The first day of summer arrives with the solstice on Saturday, June 20, 2020 at 2:44 p.m. PDT. The summer solstice has long been celebrated by cultures around the world: In Ancient Egypt, the summer solstice coincided with the rising of the Nile River. As it was crucial to predict this annual flooding, the Egyptian New Year began at this important solstice. In centuries past, the Irish would cut hazel branches on Solstice eve to be used in searching for gold, water, and precious jewels. Many European cultures hold Midsummer celebrations at the solstice, which include gatherings at Stonehenge and the lighting of bonfires on hilltops.
For those of us in the Northern Hemisphere, this marks the longest day of the year and the moment when the Sun reaches the Tropic of Cancer, its highest point. For those who live in the Southern Hemisphere, this is the shortest day of the year and the arrival of winter.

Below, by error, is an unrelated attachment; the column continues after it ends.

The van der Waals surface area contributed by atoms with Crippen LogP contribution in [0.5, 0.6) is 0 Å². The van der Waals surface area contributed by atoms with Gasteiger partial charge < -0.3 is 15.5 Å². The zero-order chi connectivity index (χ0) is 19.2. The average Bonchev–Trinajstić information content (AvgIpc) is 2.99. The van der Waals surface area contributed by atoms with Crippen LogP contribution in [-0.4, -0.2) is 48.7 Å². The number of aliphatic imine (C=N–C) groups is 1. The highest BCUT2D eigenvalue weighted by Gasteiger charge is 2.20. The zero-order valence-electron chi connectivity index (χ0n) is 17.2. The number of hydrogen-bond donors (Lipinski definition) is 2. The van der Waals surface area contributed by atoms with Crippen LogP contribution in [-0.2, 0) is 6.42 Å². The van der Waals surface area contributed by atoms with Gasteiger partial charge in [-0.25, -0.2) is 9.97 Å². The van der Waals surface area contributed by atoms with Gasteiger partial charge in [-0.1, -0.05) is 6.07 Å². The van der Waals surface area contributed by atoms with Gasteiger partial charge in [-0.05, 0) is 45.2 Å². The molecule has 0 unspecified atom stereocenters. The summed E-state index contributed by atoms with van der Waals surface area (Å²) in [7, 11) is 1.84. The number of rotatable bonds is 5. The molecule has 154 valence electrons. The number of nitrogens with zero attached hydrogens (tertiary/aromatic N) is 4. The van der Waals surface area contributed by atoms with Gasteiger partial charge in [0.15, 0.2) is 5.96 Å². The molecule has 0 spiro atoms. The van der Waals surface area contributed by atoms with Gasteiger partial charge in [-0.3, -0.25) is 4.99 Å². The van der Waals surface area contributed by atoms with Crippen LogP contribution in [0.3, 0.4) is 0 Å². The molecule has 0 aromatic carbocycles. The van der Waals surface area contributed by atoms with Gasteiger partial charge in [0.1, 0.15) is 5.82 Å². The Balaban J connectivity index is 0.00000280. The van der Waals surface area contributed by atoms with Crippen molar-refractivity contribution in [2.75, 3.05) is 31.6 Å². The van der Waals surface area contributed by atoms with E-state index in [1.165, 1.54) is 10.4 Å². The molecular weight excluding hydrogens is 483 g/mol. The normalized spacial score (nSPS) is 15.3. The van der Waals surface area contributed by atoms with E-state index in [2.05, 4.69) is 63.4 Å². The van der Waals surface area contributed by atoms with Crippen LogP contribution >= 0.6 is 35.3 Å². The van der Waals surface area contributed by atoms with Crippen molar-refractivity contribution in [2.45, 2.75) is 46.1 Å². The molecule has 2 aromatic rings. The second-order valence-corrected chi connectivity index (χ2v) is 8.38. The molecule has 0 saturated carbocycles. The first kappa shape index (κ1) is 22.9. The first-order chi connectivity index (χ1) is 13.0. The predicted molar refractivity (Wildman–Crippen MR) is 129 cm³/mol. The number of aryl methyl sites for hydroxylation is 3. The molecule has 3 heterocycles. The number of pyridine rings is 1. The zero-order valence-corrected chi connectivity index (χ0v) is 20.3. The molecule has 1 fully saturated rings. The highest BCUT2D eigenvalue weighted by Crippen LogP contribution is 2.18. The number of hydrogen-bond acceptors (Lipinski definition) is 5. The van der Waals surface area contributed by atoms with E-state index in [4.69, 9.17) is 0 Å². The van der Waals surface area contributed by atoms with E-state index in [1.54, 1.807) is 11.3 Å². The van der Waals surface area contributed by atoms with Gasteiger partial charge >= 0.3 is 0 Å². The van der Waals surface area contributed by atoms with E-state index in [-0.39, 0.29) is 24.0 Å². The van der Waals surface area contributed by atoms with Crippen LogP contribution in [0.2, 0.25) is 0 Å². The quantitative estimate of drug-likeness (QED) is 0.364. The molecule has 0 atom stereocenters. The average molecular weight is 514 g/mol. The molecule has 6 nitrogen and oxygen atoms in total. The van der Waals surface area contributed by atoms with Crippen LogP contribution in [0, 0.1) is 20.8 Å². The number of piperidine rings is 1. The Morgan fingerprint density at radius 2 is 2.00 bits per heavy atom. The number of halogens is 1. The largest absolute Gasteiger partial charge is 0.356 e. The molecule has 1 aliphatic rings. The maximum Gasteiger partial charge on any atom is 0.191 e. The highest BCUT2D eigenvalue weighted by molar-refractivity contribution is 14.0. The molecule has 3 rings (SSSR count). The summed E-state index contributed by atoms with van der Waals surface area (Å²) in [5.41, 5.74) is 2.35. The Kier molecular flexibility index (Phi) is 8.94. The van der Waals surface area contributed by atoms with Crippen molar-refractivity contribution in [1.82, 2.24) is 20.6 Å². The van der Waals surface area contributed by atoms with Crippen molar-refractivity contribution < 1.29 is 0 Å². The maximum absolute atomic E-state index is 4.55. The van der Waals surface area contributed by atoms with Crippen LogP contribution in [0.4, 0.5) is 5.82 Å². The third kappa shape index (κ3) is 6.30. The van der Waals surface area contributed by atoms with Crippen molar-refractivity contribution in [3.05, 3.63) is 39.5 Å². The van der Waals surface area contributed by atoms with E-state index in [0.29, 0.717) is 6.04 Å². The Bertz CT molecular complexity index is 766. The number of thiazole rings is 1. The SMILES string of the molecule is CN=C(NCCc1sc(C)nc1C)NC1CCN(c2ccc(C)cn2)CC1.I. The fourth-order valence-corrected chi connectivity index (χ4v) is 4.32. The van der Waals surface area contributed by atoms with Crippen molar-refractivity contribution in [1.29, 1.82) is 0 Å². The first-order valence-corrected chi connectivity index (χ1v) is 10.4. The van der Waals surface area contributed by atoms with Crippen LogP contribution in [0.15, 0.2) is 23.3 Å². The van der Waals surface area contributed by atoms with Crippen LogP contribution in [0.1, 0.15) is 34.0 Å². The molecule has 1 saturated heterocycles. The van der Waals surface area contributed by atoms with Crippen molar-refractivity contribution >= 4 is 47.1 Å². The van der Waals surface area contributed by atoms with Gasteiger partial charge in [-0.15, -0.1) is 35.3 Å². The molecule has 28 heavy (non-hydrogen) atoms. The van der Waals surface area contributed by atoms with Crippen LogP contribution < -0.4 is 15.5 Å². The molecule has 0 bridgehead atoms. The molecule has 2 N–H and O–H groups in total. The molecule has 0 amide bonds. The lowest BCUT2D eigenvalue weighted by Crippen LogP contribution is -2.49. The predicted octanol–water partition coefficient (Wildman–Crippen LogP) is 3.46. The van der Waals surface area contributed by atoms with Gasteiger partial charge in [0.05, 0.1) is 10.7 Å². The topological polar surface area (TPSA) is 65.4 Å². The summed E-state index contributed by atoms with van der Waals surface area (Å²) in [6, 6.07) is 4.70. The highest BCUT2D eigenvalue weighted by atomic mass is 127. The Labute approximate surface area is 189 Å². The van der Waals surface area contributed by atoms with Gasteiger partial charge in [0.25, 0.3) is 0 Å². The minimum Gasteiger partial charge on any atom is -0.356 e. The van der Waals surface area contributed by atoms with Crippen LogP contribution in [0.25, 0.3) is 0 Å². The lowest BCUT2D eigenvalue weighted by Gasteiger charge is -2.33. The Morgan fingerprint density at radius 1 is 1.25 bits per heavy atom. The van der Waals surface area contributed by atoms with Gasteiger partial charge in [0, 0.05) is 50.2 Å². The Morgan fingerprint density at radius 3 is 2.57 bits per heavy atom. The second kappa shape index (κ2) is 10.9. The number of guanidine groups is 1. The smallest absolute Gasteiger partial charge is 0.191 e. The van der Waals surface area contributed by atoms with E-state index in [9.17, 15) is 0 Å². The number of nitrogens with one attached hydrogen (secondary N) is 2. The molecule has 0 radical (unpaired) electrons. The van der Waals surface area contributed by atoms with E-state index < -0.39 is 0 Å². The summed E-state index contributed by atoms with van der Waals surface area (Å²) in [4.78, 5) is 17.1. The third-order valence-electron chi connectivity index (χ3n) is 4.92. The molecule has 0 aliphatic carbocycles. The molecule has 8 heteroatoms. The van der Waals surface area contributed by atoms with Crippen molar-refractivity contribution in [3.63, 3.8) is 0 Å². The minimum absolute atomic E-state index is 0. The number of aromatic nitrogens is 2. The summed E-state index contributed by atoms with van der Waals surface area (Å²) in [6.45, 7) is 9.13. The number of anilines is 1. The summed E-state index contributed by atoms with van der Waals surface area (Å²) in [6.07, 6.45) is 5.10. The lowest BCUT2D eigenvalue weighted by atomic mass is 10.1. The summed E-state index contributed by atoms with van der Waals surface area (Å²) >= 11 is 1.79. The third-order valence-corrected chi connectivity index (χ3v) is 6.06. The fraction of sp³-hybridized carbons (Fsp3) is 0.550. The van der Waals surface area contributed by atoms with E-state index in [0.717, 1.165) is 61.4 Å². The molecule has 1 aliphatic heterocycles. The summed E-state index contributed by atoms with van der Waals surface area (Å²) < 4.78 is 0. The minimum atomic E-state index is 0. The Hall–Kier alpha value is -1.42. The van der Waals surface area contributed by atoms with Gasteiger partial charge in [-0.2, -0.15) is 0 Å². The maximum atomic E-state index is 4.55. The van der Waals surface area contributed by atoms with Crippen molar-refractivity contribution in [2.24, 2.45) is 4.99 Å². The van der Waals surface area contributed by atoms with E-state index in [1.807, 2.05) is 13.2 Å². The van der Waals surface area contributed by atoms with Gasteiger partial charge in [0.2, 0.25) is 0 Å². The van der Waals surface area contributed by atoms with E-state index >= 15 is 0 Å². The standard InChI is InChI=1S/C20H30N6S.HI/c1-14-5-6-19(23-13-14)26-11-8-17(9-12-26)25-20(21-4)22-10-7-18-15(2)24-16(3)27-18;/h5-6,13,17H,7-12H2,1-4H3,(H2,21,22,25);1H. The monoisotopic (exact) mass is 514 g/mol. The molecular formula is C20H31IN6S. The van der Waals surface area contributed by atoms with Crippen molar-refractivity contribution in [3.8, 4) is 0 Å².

The solstice happens at the same moment for everyone, everywhere on Earth.
What does the term 'Solstice' mean? The term 'solstice' comes from the Latin words sol (sun) and sistere (to stand still). At the solstice, the angle between the Sun’s rays and the plane of the Earth’s equator (called declination) appears to stand still. This phenomenon is most noticeable at the Arctic Circle where the Sun hugs the horizon for a continuous 24 hours, thus the term “Land of the Midnight Sun.”
Please enjoy my Guided Meditation and welcome in the Summer Solstice 🌞
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